My daughter tells me that she doesn’t like people which sounds kinda harsh for a three-year-old.
The thing is Ellie is a super relational and fun-loving girl. But she says, she doesn’t like people. On the surface, one might wonder what caused her to be so jaded. Or does she really not like people. Well, she says so, but she loves those days when she gets to see her friends/cousins. She calls her closest friends cousins.
I have to wonder about my girl. She is super cute, loving and sensitive as all get out. Yet, she tells me that she doesn’t want to be with ‘people’. This most often comes out when we are at the park. Recently, I took her to the park to play on the slide, the swings and the sand. She was in heaven when she arrived to find the park empty. She had all of the apparatuses to herself. Oh boy!! This was a good day for a little girl who doesn’t like sharing, most especially sharing with those she doesn’t know well.
Soon her joy took a sharp turn downward. She cried out to me, Daddy, people are coming. This was followed by, I don’t like people.
On the surface, this sounds pretty bad. More than bad. Shouldn’t we inherently like people? I exude an outgoing nature hoping it will infectiously rub off on my sweet girl.
She still says, I don’t like people.
Not only that, she reiterates it again and again. She even said it that one day at the park several times in earshot of the toddler and his mom playing at the little playground.
Where does this dread of others come from?
Upon reflection, one must look a few layers below the surface to see what is happening. What is causing her to verbally, overtly talk about not wanting others to be with her. By others, she uses the word people. First, let me define ‘people’. In our preschooler’s mind, ‘people’ are those people who she doesn’t know—the stranger.
This started about a year ago as she was on one of her 50+ flights by the age of three. Our veteran traveler patiently waited for the loads of passengers ahead of us to deplane. She stated, Daddy, the people aren’t going yet. From that point on, people meant strangers. People could be singular for a person she did not know or plural for the crowds of people at a ballgame, airport, or conference.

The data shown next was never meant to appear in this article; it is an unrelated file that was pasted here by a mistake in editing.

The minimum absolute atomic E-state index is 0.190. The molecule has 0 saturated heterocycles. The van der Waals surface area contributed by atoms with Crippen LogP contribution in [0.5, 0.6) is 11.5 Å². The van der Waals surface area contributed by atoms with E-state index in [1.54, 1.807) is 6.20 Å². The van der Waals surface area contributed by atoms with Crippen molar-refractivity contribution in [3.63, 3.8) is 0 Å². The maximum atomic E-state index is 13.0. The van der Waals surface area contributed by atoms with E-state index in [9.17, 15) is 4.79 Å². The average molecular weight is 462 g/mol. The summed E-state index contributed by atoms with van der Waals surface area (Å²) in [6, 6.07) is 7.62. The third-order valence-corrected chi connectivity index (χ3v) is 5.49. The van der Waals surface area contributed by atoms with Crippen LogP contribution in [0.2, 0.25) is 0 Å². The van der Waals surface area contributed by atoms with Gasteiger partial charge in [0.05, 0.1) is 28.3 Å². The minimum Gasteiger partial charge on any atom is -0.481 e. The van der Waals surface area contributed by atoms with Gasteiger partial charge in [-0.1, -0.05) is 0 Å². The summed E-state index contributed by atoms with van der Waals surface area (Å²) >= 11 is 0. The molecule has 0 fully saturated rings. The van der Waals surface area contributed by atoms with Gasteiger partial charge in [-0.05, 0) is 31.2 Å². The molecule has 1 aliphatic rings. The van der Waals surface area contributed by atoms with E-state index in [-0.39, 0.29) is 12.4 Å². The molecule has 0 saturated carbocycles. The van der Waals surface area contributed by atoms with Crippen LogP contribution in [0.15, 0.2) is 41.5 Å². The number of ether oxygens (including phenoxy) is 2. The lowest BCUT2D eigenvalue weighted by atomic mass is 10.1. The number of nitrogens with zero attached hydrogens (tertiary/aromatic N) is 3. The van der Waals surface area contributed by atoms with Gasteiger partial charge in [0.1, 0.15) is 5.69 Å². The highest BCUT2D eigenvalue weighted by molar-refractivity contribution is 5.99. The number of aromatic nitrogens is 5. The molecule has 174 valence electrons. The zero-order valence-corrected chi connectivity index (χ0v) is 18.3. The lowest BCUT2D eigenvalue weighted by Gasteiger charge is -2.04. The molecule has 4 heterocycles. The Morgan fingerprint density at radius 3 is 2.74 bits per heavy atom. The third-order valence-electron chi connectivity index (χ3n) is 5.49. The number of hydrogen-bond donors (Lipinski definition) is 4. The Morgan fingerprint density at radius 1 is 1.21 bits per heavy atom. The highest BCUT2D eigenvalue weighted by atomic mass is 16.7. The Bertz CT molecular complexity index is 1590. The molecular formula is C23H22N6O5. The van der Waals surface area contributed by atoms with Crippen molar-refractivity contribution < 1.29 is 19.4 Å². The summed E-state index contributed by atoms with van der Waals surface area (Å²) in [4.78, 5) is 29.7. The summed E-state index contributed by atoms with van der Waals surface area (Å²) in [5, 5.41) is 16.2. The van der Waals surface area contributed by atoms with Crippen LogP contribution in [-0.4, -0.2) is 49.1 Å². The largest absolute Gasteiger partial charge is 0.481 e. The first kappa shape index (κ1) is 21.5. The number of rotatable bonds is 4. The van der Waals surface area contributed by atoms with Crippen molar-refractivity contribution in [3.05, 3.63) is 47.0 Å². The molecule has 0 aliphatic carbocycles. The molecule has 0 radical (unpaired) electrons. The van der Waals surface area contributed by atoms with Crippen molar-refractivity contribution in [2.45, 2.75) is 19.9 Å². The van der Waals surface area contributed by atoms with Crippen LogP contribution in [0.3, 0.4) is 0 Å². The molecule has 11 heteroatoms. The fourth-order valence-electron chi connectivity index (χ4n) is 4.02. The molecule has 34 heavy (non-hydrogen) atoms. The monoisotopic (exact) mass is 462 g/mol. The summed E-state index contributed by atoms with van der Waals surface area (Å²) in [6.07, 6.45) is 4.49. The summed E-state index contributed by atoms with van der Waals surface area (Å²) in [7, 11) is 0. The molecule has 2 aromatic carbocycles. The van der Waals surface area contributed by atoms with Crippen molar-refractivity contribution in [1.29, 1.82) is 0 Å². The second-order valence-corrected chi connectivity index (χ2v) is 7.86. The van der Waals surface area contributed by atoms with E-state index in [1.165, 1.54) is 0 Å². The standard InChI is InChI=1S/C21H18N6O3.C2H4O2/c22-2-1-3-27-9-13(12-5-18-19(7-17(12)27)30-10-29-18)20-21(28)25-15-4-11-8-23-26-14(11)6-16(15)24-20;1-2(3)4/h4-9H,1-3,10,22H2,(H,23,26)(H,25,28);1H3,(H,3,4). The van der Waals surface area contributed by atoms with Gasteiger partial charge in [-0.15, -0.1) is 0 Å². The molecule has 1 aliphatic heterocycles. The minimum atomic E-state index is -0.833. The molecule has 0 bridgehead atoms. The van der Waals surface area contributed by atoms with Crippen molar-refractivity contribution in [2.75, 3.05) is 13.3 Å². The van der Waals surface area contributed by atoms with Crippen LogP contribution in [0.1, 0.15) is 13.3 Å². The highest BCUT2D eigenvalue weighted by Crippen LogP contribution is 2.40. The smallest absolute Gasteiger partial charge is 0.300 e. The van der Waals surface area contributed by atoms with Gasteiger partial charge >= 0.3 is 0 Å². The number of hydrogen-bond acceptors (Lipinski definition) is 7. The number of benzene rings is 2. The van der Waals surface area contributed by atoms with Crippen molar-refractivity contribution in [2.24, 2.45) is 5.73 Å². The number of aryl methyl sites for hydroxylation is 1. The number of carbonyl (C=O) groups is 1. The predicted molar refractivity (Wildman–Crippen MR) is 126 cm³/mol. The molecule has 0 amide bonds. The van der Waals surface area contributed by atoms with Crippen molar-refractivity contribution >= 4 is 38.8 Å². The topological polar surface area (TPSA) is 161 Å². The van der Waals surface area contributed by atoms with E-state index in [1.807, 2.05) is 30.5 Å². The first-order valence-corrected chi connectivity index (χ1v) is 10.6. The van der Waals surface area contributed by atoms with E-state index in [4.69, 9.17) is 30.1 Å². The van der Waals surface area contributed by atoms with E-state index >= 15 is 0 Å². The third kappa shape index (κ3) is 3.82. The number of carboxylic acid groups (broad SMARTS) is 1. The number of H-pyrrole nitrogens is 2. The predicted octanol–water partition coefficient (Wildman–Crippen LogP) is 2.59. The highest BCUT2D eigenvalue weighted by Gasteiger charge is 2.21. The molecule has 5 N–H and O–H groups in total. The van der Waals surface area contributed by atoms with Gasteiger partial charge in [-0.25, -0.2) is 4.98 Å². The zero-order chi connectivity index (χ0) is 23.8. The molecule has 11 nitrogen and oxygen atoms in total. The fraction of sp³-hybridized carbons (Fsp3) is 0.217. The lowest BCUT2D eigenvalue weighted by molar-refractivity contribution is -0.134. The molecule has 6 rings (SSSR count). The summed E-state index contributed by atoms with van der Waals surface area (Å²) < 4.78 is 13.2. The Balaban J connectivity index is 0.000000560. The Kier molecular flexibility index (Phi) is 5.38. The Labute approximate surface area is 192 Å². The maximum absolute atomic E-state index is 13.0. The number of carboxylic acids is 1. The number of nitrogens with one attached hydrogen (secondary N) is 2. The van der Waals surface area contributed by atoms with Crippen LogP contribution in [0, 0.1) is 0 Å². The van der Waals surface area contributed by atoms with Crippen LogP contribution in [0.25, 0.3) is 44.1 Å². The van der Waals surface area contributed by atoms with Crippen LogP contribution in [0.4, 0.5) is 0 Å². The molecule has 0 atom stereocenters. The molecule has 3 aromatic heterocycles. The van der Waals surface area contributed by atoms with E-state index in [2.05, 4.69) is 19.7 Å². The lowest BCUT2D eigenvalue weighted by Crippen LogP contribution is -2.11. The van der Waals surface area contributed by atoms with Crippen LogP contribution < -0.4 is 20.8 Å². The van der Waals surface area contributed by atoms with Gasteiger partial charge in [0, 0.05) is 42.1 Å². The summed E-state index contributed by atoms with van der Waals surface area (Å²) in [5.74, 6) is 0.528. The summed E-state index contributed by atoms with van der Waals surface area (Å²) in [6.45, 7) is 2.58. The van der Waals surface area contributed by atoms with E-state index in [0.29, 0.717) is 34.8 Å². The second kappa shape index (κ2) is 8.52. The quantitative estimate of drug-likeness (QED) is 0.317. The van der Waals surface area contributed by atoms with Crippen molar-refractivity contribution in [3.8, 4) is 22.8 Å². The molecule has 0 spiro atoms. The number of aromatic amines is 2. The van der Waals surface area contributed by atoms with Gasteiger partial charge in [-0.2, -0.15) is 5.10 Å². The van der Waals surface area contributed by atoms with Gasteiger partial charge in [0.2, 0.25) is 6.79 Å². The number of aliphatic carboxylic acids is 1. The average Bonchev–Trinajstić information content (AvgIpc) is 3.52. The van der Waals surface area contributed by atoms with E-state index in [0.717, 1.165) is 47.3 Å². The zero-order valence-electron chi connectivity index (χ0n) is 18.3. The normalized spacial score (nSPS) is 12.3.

Now, let’s dig a little further down to another layer. This little girl spent the first two years of her life growing up in Thailand, and my wife and I are still amazed at how much Thai culture we still see in her. She displays more Thai than we ever would have believed.
Let me explain a moment. In America, we live in an individualist society which believes the individual can influence the group. In other parts of the world, people live in what is called a collectivist society. In this, they believe the group helps shape the individual for the better.
In this in-group type of culture, those on the in are deeply loyal to one another, caring for each other, and protective of the group. They are suspicious of others, and essentially ignore those not in their group. It is almost as though those on the outside do not even enter their radar. This is overly simplifying the cultural difference, but it helps give a sketch of how American culture differs from a culture in Asia at one level.
Now if we add in one more little nugget about the development of a worldview, I think we begin to understand what is going on a little more. Sociologists claim that a child will have developed 80% of their worldview by the age of four. That is pretty incredible to think how much an environment, especially a home shapes a child.
But this makes sense. If Ellie had one of her friends with her at the park, she would play nonstop with her playmates. She loves playdates, church services with friends, or other interactions with her little friends. She is super awesome around those she has welcomed into her group/family. Did I mention she calls her closest friends cousins. That happened in Thai culture all the time with our friends. Their close friends, especially from their home village would often be called cousin even if there was no blood relation. It is cool to see how she displays Thai culture, no matter how subtle.
Even when it makes me ponder if she might have anti-social tendencies. She doesn’t. It just comes out similar to how her Thai friends behave. Our precious girl makes it clear she doesn’t want to play with others—‘people’ at her park. She claims it even if it’s not hers.
I used to keep hoping her shyness or antisocialness was a phase she would outgrow. Perhaps, it is more of a cultural understanding that she learned while living on the mission field. And this settles my soul to know she has been shaped by the life we brought her into.
What are some traits your little ones may have picked up from the environment they grew up in?